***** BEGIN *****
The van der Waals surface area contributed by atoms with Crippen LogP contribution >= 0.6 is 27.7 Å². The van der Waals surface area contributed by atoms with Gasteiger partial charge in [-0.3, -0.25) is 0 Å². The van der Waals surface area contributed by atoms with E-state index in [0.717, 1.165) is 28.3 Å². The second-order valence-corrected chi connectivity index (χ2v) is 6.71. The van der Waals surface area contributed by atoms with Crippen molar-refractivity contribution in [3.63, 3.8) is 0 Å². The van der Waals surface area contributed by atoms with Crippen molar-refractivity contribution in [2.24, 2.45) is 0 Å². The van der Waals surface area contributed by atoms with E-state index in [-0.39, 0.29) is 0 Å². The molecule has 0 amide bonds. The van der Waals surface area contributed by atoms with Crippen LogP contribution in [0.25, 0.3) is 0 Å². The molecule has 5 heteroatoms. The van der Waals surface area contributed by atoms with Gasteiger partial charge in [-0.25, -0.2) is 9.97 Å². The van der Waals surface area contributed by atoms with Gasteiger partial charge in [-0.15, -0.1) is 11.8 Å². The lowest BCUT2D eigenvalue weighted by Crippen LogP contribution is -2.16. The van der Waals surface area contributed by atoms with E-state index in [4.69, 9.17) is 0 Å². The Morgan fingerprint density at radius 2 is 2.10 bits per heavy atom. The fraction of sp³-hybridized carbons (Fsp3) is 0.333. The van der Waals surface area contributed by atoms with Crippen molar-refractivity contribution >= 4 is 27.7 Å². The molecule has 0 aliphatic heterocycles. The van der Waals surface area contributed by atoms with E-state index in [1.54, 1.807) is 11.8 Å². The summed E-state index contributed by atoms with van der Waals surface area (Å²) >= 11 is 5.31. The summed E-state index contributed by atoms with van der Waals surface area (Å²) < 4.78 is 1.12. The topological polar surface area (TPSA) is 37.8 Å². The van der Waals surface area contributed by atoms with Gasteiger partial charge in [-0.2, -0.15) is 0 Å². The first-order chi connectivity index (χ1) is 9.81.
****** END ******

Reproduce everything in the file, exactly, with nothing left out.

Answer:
The van der Waals surface area contributed by atoms with Crippen LogP contribution >= 0.6 is 27.7 Å². The van der Waals surface area contributed by atoms with Gasteiger partial charge in [-0.3, -0.25) is 0 Å². The van der Waals surface area contributed by atoms with E-state index in [0.717, 1.165) is 28.3 Å². The second-order valence-corrected chi connectivity index (χ2v) is 6.71. The van der Waals surface area contributed by atoms with Crippen molar-refractivity contribution in [3.63, 3.8) is 0 Å². The van der Waals surface area contributed by atoms with Crippen molar-refractivity contribution in [2.24, 2.45) is 0 Å². The van der Waals surface area contributed by atoms with E-state index in [-0.39, 0.29) is 0 Å². The molecule has 0 amide bonds. The van der Waals surface area contributed by atoms with Crippen LogP contribution in [0.25, 0.3) is 0 Å². The molecule has 5 heteroatoms. The van der Waals surface area contributed by atoms with Gasteiger partial charge in [-0.25, -0.2) is 9.97 Å². The van der Waals surface area contributed by atoms with Gasteiger partial charge in [-0.15, -0.1) is 11.8 Å². The lowest BCUT2D eigenvalue weighted by Crippen LogP contribution is -2.16. The van der Waals surface area contributed by atoms with E-state index in [4.69, 9.17) is 0 Å². The Morgan fingerprint density at radius 2 is 2.10 bits per heavy atom. The fraction of sp³-hybridized carbons (Fsp3) is 0.333. The van der Waals surface area contributed by atoms with Crippen molar-refractivity contribution >= 4 is 27.7 Å². The molecule has 0 aliphatic heterocycles. The van der Waals surface area contributed by atoms with E-state index in [1.54, 1.807) is 11.8 Å². The summed E-state index contributed by atoms with van der Waals surface area (Å²) >= 11 is 5.31. The summed E-state index contributed by atoms with van der Waals surface area (Å²) < 4.78 is 1.12. The topological polar surface area (TPSA) is 37.8 Å². The van der Waals surface area contributed by atoms with Gasteiger partial charge in [-0.2, -0.15) is 0 Å². The first-order chi connectivity index (χ1) is 9.81.